From the very beginnings, Ladybird has provided books with a strong religious content. The motive for this was more likely to fill a niche in the educational market rather than any firmly held beliefs of the management. Series 606 was launched as the "Easy Reading scheme", where Biblical stories were carefully rendered in simple language for learners. On the inside cover is says; "the vocabulary has been carefully chosen by an expert, the text set in large clear type".
The idea was clearly a sound one, since the series was rapidly expanded to include other subject areas 606 was subdivided and the Biblical stories became 606a ("People at work" was the next in line, 606b).
The first four books in the series, were written by Hilda Rostron and illustrated by Clive Uptton and are almost identical in look and feel. All conform to the classical image of Jesus with long hair and beard. How do we know Jesus didnít have ginger hair?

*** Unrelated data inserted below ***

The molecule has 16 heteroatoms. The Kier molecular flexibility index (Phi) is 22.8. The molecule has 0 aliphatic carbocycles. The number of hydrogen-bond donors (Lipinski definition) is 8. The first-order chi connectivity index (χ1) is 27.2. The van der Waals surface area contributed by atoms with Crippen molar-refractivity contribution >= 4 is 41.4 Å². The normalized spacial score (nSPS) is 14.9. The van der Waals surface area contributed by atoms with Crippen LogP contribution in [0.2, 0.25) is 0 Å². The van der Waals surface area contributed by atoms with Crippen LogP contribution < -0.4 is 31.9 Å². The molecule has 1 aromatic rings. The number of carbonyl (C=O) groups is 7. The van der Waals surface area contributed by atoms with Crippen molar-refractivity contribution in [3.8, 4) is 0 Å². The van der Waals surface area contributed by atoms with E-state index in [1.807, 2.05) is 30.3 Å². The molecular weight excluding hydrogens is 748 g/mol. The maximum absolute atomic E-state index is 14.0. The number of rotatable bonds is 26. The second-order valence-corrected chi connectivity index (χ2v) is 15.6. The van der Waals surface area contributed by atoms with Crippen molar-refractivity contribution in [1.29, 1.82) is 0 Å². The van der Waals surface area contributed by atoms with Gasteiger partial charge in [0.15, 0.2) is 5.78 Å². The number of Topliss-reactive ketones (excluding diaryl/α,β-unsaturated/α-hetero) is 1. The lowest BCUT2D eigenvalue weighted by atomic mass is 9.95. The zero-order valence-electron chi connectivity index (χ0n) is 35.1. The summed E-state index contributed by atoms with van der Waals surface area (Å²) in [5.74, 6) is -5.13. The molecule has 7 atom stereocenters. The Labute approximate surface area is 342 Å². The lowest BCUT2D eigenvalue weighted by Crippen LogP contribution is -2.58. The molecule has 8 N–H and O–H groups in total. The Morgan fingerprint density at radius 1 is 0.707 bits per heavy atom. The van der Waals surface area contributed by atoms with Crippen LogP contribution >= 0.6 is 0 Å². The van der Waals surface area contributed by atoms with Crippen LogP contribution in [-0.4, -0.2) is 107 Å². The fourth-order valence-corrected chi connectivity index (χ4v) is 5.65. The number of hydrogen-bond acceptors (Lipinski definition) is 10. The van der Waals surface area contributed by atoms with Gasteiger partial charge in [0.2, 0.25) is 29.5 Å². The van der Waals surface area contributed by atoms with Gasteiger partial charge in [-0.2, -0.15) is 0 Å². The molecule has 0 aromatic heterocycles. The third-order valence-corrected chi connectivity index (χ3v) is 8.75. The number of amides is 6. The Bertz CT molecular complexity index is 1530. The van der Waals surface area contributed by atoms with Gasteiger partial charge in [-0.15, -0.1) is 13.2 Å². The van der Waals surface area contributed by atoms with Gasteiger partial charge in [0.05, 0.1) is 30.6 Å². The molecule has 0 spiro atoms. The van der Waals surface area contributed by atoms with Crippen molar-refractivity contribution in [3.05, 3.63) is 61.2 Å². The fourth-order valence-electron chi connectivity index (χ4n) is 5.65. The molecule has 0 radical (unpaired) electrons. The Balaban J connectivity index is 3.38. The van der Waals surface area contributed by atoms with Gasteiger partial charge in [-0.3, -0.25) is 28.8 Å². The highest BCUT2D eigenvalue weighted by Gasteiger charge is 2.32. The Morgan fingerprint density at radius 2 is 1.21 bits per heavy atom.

Martin Aitchison took over the artwork for the fifth volume, "A first book of Saints" and provided some characteristically impressive work, arguably the best of the series. They were all issued in DJ format and later on using the more familar matt cover.
Towards the late 70ís, the series was subsumed into the "Religious Topics" series and expanded with a series of parables and stories, written by Sylvia Mandeville and illustrated in quite dour style by David Palmer.
As you can see on the right, the cover art of earlier volumes was recycled into the new format, but the inside artwork was unchanged. The "Parable of the Lost Sheep" has a fascinating inside rear cover, where the shepherd is clearly a man in love with his sheep....